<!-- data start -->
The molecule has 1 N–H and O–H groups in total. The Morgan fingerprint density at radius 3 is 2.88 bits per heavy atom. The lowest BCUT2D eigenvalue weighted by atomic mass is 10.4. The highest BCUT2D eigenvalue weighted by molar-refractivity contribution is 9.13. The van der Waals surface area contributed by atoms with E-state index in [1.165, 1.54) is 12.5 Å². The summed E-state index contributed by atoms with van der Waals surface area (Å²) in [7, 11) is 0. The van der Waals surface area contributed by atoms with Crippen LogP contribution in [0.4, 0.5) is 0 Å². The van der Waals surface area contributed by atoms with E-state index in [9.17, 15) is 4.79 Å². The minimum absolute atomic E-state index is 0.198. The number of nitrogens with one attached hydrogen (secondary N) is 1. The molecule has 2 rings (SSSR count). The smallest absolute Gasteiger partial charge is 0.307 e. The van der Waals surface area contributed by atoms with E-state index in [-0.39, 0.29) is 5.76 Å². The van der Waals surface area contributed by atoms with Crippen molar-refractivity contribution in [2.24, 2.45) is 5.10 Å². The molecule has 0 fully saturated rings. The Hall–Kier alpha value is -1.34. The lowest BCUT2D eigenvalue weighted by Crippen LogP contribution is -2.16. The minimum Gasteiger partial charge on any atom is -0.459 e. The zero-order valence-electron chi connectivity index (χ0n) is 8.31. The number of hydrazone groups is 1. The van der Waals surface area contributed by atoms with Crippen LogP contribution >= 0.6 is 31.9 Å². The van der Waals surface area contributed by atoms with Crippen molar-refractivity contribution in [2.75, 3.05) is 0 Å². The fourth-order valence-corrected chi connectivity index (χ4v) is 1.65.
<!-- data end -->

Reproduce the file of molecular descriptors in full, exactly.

The molecule has 1 N–H and O–H groups in total. The Morgan fingerprint density at radius 3 is 2.88 bits per heavy atom. The lowest BCUT2D eigenvalue weighted by atomic mass is 10.4. The highest BCUT2D eigenvalue weighted by molar-refractivity contribution is 9.13. The van der Waals surface area contributed by atoms with E-state index in [1.165, 1.54) is 12.5 Å². The summed E-state index contributed by atoms with van der Waals surface area (Å²) in [7, 11) is 0. The van der Waals surface area contributed by atoms with Crippen LogP contribution in [0.4, 0.5) is 0 Å². The van der Waals surface area contributed by atoms with E-state index in [9.17, 15) is 4.79 Å². The minimum absolute atomic E-state index is 0.198. The number of nitrogens with one attached hydrogen (secondary N) is 1. The molecule has 2 rings (SSSR count). The smallest absolute Gasteiger partial charge is 0.307 e. The van der Waals surface area contributed by atoms with E-state index in [-0.39, 0.29) is 5.76 Å². The van der Waals surface area contributed by atoms with Crippen molar-refractivity contribution in [2.24, 2.45) is 5.10 Å². The molecule has 0 fully saturated rings. The Hall–Kier alpha value is -1.34. The lowest BCUT2D eigenvalue weighted by Crippen LogP contribution is -2.16. The minimum Gasteiger partial charge on any atom is -0.459 e. The zero-order valence-electron chi connectivity index (χ0n) is 8.31. The number of hydrazone groups is 1. The van der Waals surface area contributed by atoms with Crippen LogP contribution >= 0.6 is 31.9 Å². The van der Waals surface area contributed by atoms with Crippen molar-refractivity contribution in [2.75, 3.05) is 0 Å². The fourth-order valence-corrected chi connectivity index (χ4v) is 1.65.